I’m constantly amazed and amused at this kind of “but *I* deserve to be invited too” thinking:
All too often folks don’t want to bring everyone in on Day 1.
And that’s the real problem.
They don’t want to relinquish the (illusion of) control. They want the freedom to make many of the decisions without participating in this crucial collaborative work. Well, guess what? That’s a very costly move: The later everyone is brought in the greater the overall project risk.
In my career, I’ve heard this from the Operations folks, the Support team, the Security high priests, and most recently from the UX zealots.
This usually takes the form of “but if only they’d included us too in the conversation at the beginning, we wouldn’t be in this mess” fantasy. The longer I watch these folks argue from the sidelines [and one of the things I used to do], the less sympathy I feel.
Telling us on the development & delivery side of the organization that we need to include you too feels a little like telling a kid they have to watch all the good movies with their parents in the room. I’m sorry, what exactly about that sounds like an incentive?
“Oh, well if you found that security flaw in architecture instead of during test, it would’ve been orders of magnitude cheaper.” As if it’s a pure win-win scenario – and not, as reality suggests from talking to the folks actually doing the real work, that rather than *prevent* every statistical possibility, often times we’d rather get the product out in front of people and find out which things *actually* bit them/us on the butt, and only spend time fixing *those* things. Get product out there capturing revenue months earlier, plus reduce your investment on the long tail of an infinite number of possible issues that would cost schedule and profits to fix up front (and turn out to be non-issues)? Yeah, you don’t need an MBA to make that kind of call.
[Not to mention, “fixing something in architecture is cheaper” assumes (1) that the architecture is communicated, interpreted and implemented carefully and successfully, (2) that new bugs aren’t introduced at every translation layer because the architects abandon their responsibility to follow-through, and (3) that they anticipated and addressed every implementation issue.]
“But if you just invited the UX designers/researchers before starting to talk about product features and ideas, you’ll have a much wider palette of well-designed ideas to work from.” Yes, that’s potentially true – if your designers have a clear idea what the target users need – or if the researchers can turn around actionable findings in a short timeframe – or your UX bigots don’t throw cold water on every speculative idea and colour the conversation with “how crappy everyone but me is”. That dude is real fun at parties.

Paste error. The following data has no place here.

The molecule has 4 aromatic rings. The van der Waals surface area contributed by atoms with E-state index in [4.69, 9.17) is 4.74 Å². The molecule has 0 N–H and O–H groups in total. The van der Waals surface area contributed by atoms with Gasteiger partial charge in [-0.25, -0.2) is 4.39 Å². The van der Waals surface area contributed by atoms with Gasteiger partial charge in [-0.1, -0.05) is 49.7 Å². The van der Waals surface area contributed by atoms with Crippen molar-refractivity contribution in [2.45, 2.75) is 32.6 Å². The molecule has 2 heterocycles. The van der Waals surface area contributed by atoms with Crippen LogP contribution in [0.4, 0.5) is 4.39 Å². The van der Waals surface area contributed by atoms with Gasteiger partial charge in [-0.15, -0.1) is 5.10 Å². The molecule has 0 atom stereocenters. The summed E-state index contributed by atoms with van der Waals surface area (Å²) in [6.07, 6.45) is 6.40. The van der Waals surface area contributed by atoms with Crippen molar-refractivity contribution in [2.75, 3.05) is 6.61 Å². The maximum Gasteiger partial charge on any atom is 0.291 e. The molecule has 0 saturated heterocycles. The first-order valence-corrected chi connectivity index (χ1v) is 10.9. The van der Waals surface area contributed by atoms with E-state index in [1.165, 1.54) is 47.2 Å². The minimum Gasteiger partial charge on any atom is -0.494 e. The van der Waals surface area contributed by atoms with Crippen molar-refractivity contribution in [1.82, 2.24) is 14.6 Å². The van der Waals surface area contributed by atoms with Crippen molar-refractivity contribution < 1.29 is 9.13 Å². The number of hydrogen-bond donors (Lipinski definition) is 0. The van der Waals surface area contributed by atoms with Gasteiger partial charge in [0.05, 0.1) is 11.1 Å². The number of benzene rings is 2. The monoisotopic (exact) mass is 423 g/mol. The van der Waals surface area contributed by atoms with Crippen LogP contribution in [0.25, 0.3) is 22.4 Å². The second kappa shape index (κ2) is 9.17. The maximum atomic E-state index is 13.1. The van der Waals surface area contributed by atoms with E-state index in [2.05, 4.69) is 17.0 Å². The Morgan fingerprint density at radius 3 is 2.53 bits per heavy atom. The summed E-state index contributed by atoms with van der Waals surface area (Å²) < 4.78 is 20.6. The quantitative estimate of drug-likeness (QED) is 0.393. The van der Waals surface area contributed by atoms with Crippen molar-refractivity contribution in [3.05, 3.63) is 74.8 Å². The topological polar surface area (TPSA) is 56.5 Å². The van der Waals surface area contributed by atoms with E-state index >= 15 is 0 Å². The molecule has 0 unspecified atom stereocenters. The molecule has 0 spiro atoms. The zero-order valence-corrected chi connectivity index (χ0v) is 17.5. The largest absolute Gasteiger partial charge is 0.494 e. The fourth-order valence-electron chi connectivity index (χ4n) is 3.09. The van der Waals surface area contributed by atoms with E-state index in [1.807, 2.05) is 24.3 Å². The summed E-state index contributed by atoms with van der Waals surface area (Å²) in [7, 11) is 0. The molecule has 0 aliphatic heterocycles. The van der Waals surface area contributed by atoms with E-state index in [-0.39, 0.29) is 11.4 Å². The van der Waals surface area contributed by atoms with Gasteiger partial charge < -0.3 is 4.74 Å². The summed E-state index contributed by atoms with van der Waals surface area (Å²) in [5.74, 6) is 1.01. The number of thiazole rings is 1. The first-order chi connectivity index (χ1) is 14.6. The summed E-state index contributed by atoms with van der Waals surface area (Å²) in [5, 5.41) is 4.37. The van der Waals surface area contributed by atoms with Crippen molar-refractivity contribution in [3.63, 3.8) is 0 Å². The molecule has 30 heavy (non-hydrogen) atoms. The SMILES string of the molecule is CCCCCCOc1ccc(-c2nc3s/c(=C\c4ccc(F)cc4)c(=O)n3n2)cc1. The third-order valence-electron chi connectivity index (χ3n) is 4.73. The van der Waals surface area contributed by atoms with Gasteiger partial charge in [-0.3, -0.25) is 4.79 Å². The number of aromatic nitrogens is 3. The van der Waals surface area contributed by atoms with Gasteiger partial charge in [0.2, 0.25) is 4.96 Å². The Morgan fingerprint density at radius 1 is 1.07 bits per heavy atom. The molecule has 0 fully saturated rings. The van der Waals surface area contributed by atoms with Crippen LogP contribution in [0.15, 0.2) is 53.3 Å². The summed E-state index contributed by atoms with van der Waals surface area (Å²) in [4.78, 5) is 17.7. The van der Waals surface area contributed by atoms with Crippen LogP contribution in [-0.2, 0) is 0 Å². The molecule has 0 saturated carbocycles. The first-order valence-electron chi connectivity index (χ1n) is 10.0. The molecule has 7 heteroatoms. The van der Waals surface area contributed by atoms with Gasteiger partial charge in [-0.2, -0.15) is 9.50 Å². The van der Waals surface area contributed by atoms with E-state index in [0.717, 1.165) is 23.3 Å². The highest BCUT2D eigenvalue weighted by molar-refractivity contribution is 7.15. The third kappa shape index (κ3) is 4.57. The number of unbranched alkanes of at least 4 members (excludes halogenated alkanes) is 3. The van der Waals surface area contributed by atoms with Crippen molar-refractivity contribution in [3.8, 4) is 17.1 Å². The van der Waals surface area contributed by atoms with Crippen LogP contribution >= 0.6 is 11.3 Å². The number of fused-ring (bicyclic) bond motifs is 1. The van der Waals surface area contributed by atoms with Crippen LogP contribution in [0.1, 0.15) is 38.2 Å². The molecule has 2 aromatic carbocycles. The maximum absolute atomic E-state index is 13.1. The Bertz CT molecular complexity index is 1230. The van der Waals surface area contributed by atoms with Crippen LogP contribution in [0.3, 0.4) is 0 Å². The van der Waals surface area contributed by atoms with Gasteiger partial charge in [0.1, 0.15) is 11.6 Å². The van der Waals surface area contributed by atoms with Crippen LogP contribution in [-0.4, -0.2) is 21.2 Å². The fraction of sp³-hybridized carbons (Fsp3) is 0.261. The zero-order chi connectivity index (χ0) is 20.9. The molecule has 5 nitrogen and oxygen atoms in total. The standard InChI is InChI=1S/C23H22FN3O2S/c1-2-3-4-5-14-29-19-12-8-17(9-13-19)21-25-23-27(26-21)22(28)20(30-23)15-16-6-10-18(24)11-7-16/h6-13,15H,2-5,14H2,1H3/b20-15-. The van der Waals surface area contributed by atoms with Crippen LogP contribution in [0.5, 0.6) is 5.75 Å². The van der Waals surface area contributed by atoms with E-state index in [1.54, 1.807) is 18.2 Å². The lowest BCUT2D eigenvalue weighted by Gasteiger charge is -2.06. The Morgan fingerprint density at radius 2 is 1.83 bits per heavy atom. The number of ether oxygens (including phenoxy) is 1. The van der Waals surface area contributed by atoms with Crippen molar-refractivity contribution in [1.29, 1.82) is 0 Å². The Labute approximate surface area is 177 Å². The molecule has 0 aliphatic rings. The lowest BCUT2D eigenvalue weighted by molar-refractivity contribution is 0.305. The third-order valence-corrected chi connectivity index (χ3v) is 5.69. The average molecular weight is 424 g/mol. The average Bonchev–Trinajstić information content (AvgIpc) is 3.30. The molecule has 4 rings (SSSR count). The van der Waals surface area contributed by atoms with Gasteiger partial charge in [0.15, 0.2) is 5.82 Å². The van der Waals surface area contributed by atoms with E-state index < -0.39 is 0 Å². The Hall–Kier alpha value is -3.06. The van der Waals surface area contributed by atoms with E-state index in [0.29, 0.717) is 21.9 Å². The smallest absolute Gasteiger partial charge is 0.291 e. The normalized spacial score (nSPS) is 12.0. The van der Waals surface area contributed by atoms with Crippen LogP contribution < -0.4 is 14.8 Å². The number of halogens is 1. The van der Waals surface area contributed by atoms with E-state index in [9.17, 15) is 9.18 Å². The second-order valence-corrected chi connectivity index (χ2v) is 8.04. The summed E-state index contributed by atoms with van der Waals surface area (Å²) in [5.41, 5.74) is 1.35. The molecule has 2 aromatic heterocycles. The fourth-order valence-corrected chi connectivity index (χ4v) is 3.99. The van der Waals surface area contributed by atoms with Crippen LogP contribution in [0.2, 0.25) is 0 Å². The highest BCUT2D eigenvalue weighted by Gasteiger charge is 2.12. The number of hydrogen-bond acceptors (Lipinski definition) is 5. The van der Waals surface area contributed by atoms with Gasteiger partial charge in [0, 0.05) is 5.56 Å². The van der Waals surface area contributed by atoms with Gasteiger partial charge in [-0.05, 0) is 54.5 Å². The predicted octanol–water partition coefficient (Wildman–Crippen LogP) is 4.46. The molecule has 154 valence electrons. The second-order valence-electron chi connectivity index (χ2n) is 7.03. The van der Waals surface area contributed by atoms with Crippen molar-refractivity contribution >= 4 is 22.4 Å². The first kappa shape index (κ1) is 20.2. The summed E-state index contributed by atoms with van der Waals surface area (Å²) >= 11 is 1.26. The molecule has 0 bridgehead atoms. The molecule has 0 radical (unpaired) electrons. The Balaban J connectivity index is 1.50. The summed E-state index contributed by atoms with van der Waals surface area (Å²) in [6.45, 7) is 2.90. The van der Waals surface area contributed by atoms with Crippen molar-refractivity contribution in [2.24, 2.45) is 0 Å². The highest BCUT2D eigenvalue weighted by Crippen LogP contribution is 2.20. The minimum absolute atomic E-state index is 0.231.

Are you one of these people I’m picking on? Are you sufficiently pissed off yet? OK, good – then we’re getting close to a defensive wound we’re all still harbouring. Which is the right time to clarify: I absolutely appreciate working with folks who are aligned to our business priorities, and work to get us actionable results in a timely manner that are relevant to the business problem we’re facing. I’ve spent decades now working with security and usability geeks, and some I’ve found to be extremely helpful. Some I’ve found less so. Guess which ones I’ve heard complain like this?
Here’s the pitch from a Product Manager to everyone who’s vying to get a seat at the table: I don’t have enough room at the table to entertain everyone’s ego. You ever try to drive an effective decision-making body when the room (or conference bridge) is stuffed so bad, it looks like a clown car?
Those who I invite to the table are effective collaborators. If you have a concern, make sure it’s the most important thing on your plate, make sure it’s something I can understand, and make damn sure it’s something that’s going to have an impact on our business results. Every time you spend your precious ante on “but what if…” and not “here’s a problem and here are all the possible/feasible/useful solutions, depending on your priorities”, your invitation to the next conversation fades like Marty McFly’s family in that photo.
Best conferences I go to have no prepared agenda, no “luminaries” aggrandizing themselves, lots of fascinating up to the minute topics and copious discussion in session. “Papers” written in advance is the best way to stifle all that rich interaction, because it’s a sieve to filter out all those who haven’t yet attained expert status – and I rarely learn as much from experts, since they are usually quoting from their own tired catchphrases rather than original thought in response to others’ earnest inquiry.
Give me the interaction – that’s where I learn best – over the lecture. If I can throw in an inspired idea (or sometimes, a bit of snark) and hear a legitimate response to that, it far exceeds my trying to silently (or long after the monologue has completed, from an over-lit and terribly conspicuous microphone) parse out a heavily compacted or cryptic thought pattern.
Give me intimacy, not hollow echoey halls filled with row upon row of anonymizing and silencing seats.
Give me half-baked theories or simply questions to get the ball rolling, rather than twee or horribly over-thought concepts that are important only to the speaker (because they actualize the speaker’s self-centredism rather than actually enlighten the audience (and maybe even the facilitator).
Give me an unconference, not a conference. Scale is nearly impossible in the former, and often seems the point of the latter. Bragging rights is not how many attendees, but how many smiles and new connections.